Gabriel Weiland: Islamic Art (focus on Safavi/Sufi art)

In many cases, Islamic art serves to highlight the importance of dissolution of the self, which is tantamount to the Muslim principle of surrender. The artists themselves are often effaced within their own artistic expression. They become lost as a result of the geometric perfection of their works, which present themselves in opposition to iconic art. The arabesque is a classic example of such forms and represents itself as the unitary principle of light. The shapes displayed in arabesque works, like so much other Islamic design and architecture, took on the characteristics of plants and flowing water, both home to their own sacred connotations. Additionally, the rhythmic interlacement of shapes within the arabesque form is highly reminiscent of the language of the Qu’ran. Similarly, the art of calligraphy is highly prized for its unique ability to convey the message of the Qu’ran directly.

Figural art appeared less frequently, and usually only in specific circumstances. For example, the secular pleasure-palaces of the Umayyad nobility featured dancers and minstrels. However, it should be noted that these seemingly frivolous works were themselves expressions of the popular understanding of paradise. Music in particular, was often associated with paradise and such art thus represents the constant flux in the balance between secular and sacred expression of music within the Islamic world.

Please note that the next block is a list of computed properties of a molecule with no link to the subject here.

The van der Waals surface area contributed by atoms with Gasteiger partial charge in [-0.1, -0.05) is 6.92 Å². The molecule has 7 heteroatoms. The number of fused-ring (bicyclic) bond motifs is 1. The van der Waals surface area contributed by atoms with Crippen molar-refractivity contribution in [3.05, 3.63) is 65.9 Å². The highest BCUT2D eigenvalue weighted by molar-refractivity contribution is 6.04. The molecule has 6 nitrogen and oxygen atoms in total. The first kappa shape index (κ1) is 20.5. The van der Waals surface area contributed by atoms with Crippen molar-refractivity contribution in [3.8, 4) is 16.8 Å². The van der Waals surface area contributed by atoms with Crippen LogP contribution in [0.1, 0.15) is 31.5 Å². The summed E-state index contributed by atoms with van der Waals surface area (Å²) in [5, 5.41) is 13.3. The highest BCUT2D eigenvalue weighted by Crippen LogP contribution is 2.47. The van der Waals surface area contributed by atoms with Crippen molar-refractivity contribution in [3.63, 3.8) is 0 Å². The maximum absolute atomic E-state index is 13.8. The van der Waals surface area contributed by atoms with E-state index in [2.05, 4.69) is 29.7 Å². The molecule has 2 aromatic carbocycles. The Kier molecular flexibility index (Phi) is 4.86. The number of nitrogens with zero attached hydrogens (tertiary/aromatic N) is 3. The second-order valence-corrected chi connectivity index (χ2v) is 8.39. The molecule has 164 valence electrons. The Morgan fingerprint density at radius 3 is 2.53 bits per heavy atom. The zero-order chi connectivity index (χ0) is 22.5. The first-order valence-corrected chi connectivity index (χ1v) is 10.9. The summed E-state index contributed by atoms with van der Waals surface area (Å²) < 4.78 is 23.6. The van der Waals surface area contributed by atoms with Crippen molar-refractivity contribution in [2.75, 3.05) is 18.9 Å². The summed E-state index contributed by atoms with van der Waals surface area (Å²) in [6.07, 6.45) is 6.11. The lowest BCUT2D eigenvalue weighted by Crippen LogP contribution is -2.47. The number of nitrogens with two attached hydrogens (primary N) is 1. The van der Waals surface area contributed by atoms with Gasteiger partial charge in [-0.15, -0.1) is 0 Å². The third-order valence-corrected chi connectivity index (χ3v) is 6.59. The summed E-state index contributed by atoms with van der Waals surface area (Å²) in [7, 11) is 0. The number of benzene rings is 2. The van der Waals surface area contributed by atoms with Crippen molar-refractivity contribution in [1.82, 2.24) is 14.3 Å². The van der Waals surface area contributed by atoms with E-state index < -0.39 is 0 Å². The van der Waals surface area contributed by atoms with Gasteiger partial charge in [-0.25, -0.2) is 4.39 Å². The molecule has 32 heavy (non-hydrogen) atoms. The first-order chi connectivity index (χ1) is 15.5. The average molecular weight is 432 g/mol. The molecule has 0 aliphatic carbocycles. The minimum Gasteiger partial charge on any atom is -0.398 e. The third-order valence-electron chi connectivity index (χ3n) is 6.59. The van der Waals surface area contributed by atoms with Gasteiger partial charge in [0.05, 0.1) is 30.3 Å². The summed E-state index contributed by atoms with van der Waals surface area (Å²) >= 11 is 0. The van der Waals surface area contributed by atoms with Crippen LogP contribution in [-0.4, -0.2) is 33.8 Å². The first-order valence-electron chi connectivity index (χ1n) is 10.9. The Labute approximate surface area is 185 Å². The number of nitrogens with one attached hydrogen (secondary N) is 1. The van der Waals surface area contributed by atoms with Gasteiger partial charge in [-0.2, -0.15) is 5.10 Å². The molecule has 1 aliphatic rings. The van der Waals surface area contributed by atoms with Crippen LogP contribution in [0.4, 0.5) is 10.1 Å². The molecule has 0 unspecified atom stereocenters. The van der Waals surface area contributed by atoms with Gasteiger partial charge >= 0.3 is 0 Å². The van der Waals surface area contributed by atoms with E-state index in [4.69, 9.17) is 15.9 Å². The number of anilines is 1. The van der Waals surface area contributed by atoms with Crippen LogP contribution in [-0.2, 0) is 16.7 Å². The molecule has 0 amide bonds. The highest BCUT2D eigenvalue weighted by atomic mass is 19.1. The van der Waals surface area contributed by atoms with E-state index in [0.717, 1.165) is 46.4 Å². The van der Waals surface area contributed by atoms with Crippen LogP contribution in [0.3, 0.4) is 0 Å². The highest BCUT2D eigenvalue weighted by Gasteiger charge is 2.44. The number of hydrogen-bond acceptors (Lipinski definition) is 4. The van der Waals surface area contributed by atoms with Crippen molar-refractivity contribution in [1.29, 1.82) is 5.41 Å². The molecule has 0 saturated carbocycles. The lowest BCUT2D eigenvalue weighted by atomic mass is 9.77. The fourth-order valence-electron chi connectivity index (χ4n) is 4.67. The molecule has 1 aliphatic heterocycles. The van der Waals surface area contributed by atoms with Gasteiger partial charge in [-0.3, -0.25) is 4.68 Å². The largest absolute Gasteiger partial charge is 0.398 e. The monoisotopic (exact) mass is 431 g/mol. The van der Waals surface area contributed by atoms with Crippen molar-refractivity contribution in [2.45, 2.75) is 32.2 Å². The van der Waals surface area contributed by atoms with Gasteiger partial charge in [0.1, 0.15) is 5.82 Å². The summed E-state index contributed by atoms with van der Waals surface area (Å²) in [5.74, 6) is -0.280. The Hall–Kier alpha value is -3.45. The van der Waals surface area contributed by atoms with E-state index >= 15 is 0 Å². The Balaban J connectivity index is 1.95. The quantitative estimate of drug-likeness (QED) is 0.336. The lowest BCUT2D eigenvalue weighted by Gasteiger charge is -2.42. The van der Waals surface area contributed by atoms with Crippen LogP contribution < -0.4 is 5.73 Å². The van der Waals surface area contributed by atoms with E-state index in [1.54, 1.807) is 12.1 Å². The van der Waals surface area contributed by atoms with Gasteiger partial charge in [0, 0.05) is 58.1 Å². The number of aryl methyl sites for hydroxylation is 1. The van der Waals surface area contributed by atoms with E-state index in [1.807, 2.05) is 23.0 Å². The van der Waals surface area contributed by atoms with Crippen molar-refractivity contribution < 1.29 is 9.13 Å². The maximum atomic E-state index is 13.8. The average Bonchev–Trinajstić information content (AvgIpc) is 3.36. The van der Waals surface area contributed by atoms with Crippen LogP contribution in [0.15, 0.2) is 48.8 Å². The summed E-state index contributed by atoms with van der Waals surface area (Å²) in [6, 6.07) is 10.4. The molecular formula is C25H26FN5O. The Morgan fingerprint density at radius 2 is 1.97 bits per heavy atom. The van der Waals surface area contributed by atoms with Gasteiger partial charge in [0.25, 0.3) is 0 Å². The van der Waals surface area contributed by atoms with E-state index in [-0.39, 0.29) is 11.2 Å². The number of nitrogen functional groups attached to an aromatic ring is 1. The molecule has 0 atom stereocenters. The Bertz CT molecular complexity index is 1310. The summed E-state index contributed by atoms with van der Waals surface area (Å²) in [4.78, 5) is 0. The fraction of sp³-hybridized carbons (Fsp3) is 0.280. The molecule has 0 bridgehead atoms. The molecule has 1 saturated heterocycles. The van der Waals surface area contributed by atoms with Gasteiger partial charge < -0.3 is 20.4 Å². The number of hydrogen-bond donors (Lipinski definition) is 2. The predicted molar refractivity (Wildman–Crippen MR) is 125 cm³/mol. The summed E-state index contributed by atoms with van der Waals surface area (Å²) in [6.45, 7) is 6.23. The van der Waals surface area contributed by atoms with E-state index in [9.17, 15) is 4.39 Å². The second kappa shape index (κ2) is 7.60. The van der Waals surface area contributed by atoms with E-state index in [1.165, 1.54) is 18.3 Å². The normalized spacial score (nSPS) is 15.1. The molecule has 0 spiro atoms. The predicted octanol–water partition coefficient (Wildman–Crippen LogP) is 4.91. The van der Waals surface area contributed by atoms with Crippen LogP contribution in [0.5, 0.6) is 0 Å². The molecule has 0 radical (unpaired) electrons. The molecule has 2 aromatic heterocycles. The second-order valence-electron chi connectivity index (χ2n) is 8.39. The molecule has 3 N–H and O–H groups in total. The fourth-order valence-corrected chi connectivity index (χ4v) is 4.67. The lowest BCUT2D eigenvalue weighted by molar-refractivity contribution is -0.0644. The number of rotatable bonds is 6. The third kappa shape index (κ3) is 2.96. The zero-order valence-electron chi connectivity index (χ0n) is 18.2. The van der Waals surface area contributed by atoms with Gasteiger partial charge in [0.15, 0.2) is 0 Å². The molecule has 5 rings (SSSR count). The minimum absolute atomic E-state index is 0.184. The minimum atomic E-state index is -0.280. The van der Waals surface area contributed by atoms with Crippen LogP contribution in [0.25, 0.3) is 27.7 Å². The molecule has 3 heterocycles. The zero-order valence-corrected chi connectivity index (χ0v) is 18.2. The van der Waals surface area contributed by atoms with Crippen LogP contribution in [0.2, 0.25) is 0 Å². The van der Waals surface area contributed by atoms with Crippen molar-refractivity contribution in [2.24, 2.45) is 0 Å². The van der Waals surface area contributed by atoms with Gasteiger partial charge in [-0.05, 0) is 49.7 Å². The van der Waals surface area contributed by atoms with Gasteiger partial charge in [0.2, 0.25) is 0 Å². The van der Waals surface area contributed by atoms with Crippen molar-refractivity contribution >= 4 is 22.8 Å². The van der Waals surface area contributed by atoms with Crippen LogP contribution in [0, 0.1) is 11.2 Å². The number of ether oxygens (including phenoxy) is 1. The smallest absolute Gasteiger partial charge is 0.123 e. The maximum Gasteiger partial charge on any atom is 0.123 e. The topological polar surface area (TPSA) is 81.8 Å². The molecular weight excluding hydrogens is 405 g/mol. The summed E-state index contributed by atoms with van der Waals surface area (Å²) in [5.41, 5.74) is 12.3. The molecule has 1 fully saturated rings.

Within the confines of Safavi painting, the concept of religious self-annihilation reached its mystical apex through the expression of Sufi imagery and poetry. The usage of figural imagery in the form of the miniature, is a seemingly contradictory example of effacement in art. The characters shown are understated and in a state of stillness. Furthermore, Persian miniatures do not necessarily depict real individuals, but rather ideal representations. Safavi painting would also frequently serve as visual compliments to qu’ranic verse and poetry. A key concept conveyed through the paintings was that of Sufi love imagery. Through the eyes of the Sufi earthly beauty is merely an intimation of the immortal beauty of the divine. Likewise, the realms of the verbal and visual are complementary to each other and indivisible. This tie between earthly and divine love serves as the crux through which the relationship between the two worlds are connected. The longing for the earthly beloved is parallel in its meaning to the yearning of the soul for God. Drunken inebriation and other Sufi imagery are often depicted to further the notion of self annihilation.